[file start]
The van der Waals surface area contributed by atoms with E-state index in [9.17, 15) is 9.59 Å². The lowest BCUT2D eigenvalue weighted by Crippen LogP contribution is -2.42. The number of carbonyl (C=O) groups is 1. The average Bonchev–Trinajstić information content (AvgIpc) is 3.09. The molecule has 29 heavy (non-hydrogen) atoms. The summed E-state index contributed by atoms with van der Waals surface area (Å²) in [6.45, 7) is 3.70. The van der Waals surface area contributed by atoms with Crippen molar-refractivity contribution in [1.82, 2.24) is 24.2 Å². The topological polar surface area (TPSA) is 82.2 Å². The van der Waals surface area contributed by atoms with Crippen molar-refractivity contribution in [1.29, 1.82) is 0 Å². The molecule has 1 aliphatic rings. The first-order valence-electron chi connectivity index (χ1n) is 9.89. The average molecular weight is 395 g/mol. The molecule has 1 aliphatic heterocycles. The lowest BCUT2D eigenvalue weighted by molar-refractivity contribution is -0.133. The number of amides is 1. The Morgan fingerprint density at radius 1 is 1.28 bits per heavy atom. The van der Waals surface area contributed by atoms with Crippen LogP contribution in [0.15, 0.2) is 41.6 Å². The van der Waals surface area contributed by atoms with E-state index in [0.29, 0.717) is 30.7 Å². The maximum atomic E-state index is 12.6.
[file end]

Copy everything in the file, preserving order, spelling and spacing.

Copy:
The van der Waals surface area contributed by atoms with E-state index in [9.17, 15) is 9.59 Å². The lowest BCUT2D eigenvalue weighted by Crippen LogP contribution is -2.42. The number of carbonyl (C=O) groups is 1. The average Bonchev–Trinajstić information content (AvgIpc) is 3.09. The molecule has 29 heavy (non-hydrogen) atoms. The summed E-state index contributed by atoms with van der Waals surface area (Å²) in [6.45, 7) is 3.70. The van der Waals surface area contributed by atoms with Crippen molar-refractivity contribution in [1.82, 2.24) is 24.2 Å². The topological polar surface area (TPSA) is 82.2 Å². The van der Waals surface area contributed by atoms with Crippen molar-refractivity contribution in [1.29, 1.82) is 0 Å². The molecule has 1 aliphatic rings. The first-order valence-electron chi connectivity index (χ1n) is 9.89. The average molecular weight is 395 g/mol. The molecule has 1 aliphatic heterocycles. The lowest BCUT2D eigenvalue weighted by molar-refractivity contribution is -0.133. The number of amides is 1. The Morgan fingerprint density at radius 1 is 1.28 bits per heavy atom. The van der Waals surface area contributed by atoms with Crippen LogP contribution in [0.15, 0.2) is 41.6 Å². The van der Waals surface area contributed by atoms with E-state index in [0.29, 0.717) is 30.7 Å². The maximum atomic E-state index is 12.6.